Water is the hidden ingredient in coffee and milk is the great partner to complement it. I must admit I am a bit of a purist when it comes to coffee.
But if you are one of the millions of people who love milky drinks above all other types of coffee, the quality of the milk and the way it is treated, are extremely important.
With many of these drinks, there are about two to three times as much milk as there is coffee. So if you add milk there are four main questions about milk:
Full-cream or Low Fat milk?
Don’t be too hard on yourself and allow those calories in the milk, it is much more rewarding. It is the butterfat in milk that turns, when heated, from solid fat molecules to a liquid, oily state that enhances the richness of the drink.
When foamed for cappuccino, the higher fat content allows foam to remain silky and moist compared to the drier foam created by low-fat milk.
By the way, the difference between cappuccino with full cream milk and low-fat milk is about 12 calories. So you’d have to drink a lot of cappuccino before the extra calories will have an impact on your waistline.
Why does the Barista insist on serving my cappuccino warm and not scalding hot?
The answer is about the natural sugars in milk, of which the main one is lactose. This type of sugar becomes more soluble as it’s heated, and this is why warm milk tastes sweeter than cold.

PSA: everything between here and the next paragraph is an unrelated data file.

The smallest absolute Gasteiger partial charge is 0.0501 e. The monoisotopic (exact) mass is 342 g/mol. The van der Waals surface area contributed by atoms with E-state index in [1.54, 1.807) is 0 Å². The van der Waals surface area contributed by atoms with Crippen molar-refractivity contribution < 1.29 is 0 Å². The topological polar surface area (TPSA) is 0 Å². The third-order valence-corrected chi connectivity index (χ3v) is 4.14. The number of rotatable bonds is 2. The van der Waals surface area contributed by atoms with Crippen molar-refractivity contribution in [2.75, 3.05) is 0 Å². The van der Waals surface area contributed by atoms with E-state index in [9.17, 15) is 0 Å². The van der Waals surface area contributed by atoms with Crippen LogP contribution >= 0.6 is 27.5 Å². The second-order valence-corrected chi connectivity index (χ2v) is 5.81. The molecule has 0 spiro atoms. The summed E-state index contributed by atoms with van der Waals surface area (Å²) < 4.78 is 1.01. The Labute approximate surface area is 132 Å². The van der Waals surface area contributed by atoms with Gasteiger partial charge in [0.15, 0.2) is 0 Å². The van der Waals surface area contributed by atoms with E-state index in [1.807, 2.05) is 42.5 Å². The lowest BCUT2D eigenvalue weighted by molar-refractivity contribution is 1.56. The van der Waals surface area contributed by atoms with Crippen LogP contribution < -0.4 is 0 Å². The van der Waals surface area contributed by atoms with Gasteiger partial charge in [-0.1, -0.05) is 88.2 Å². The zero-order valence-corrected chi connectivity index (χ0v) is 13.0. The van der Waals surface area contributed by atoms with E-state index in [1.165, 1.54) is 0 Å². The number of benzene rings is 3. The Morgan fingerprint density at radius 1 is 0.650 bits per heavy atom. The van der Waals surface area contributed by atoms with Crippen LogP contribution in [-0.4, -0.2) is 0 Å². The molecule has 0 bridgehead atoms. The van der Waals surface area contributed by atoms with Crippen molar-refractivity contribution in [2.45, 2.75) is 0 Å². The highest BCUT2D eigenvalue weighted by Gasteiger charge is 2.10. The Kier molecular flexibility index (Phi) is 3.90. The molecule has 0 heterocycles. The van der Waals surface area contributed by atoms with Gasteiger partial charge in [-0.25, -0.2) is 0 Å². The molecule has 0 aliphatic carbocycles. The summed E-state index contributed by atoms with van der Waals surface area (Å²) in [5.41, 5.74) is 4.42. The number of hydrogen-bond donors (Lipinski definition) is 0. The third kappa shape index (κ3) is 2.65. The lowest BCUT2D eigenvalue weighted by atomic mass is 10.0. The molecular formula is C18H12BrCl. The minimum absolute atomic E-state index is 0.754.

If it’s heated too far, however, the milk will scald and becomes less sweet. And it may make coffee taste bitter. Your barista knows what he or she is doing.
Why do some cartons of milk steam well and others don’t?
The important component in milk when steaming is the casein protein content. This makes around 80 per cent of the milk by weight. If the milk is not fresh,
these proteins are degraded by amino acids that form in the milk over a few days. Refrigeration slows this down, but leaving milk out of the fridge for too long can speed up its staling – even though it may still smell and taste fresh. Do not break the cold chain.
A good coffee shop will always use the freshest milk. If you make milky coffee drinks at home, make sure you follow their example.
Don’t buy the bigger milk containers – unless you live with a horde of coffee drinkers and have to make a dozen cappuccinos and flat whites a day.
What if I’m trying to avoid dairy products?
For a variety of reasons some people prefer to avoid dairy products. For these coffee drinkers, other milks are becoming very popular – most notably soy and (more recently) almond.
If protein levels are good in these milks, they can produce adequately foam for cappuccino etc.
The flavor of both is less pleasant in quality coffee compared to the more neutral flavor of ‘regular’ milk. But if you feel you have a compelling reason to avoid lactose, and are not ready to make the switch to filter or drip-brewed coffee drunk without milk, they’re a reasonable option.
And for those who swear by a good coffee creamer such as ‘It is not inside, it’s on top’, you have good reason to believe it improves palatability and even improves the coffee’s appearance!
Maybe debatable for those coffee purists.